Fleets that take the time to include health and fitness in driver training make the roads safer for everyone

To my way of thinking, wellness is about exercise, rest, and eating right. In other words, it's not rocket science. But it is an important factor in the safety equation -- and one that fleet managers can have an impact on.

It's our responsibility to provide drivers with basic health and wellness information. That information is available at little or no cost from a variety of sources, including government agencies, colleges and universities, and trade associations.

Now that we've established the importance of health and wellness training for drivers, let's talk about specific topics. The key is to focus on issues that apply to everyone, including rest, nutrition, and exercise.

The importance of adequate rest is a good place to start, partly because driver alertness has become the focus of attention as a safety issue by everyone from the Dept. of Transportation to the medical profession. Whether or not you believe driver alertness is a serious problem, it is clearly a health issue that drivers need to understand fully. There's a mountain of printed material and video training programs on this issue -- all of it designed to help workers understand the importance of rest.

Good nutritional habits also need to be reinforced. A surprising number of adults do not fully understand the implications of eating the wrong food or of eating at inappropriate times.

Knowing what types of food contribute to driver alertness and also provide nutritional requirements can mean the difference between falling asleep at the wheel and safely completing a long trip. Most drivers will benefit from the general information available on the subject of nutrition, much of which is available from county, state, or federal health agencies.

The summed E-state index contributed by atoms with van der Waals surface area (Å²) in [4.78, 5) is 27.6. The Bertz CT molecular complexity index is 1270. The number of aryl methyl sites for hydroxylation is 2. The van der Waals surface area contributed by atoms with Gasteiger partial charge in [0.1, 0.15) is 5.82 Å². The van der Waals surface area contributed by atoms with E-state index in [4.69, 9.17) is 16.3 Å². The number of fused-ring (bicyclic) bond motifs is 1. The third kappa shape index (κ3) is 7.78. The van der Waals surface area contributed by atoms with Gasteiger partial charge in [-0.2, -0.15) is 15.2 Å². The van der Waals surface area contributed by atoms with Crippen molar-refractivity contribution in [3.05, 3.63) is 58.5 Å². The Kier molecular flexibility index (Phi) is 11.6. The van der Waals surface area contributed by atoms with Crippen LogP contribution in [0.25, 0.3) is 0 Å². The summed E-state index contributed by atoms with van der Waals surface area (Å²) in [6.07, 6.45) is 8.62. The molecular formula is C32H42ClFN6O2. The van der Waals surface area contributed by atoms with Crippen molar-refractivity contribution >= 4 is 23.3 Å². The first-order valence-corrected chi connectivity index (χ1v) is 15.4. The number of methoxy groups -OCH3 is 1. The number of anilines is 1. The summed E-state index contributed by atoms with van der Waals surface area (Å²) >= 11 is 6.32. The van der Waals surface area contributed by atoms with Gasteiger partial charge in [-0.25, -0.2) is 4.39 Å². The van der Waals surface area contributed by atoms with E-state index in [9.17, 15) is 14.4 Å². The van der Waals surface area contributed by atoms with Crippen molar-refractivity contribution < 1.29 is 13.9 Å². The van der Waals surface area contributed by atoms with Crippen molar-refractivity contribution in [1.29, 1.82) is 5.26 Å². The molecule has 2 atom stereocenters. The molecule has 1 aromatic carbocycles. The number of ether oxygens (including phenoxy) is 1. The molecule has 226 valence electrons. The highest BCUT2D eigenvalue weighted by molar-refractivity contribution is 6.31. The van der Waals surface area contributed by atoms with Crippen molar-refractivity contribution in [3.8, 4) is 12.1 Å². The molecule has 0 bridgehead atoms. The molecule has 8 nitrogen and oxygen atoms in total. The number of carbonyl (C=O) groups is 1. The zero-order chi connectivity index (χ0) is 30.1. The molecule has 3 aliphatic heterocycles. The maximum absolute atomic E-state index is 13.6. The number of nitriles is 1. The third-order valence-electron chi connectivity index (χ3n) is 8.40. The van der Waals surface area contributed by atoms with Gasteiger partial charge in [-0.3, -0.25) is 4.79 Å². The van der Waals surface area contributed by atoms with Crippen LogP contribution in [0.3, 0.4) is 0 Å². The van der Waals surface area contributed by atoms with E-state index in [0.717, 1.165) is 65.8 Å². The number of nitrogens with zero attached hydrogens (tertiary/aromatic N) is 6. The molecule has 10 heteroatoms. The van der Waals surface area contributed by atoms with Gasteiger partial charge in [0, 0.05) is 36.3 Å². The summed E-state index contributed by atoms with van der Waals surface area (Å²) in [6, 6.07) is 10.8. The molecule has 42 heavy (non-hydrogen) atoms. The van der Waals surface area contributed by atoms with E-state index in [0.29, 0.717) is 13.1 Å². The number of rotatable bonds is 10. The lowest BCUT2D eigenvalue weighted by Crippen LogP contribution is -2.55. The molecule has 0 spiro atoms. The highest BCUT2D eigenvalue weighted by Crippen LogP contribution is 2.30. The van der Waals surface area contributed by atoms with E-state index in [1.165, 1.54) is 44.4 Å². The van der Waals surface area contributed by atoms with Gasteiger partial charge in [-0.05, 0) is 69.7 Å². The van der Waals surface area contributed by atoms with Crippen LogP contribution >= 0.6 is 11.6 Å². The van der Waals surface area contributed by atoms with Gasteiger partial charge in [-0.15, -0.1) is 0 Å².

Last but not least is exercise. Let's face it, truck driving is a sedentary occupation. Even though there is sometimes physical activity associated with the job -- loading and unloading, for example -- it doesn't meet the exercise requirements needed for drivers to be healthy and fit.

Drivers need to be in good physical condition to work safely. And to do this, they need some form of outside physical activity to maintain a healthy body. Some drivers are taking advantage of health clubs near their homes or at truck stops. But that doesn't work for everyone. Fortunately, exercise doesn't have to be that structured. Walking or riding a bike thirty minutes a day, coupled with a proper diet and adequate rest, can be enough to keep someone physically fit.

Again, the key is to keep it simple. Make drivers aware that they should find something they like to do. Whether it's walking, jogging, or riding a bicycle, the activity should be fun. It should also be something they can do without creating a logistical nightmare.

You may also need to point out that drivers shouldn't start running or biking in hilly or mountainous terrain, just as they shouldn't start a weightlifting program with 500-lb. weights. But before starting any new program of physical activity, the first thing all drivers should do is get a complete physical and discuss the exercise program with their doctor.

The payback for making the time and effort to encourage your drivers to stay physically fit should be obvious. Drivers who get adequate rest and eat properly will be happier and better able to handle the stresses of the job.

Drivers who feel good about themselves -- and realize that you care about them, too -- have good attitudes and perform better. A positive attitude affects driving skills, and drivers with good skills have fewer crashes. They also have fewer job-related injuries and miss less work. In addition, they're more likely to present a positive image -- which reflects on the company as well -- to customers.

If you take the time to encourage your drivers to improve their health and fitness, you'll make the roads and highways safer for all of us.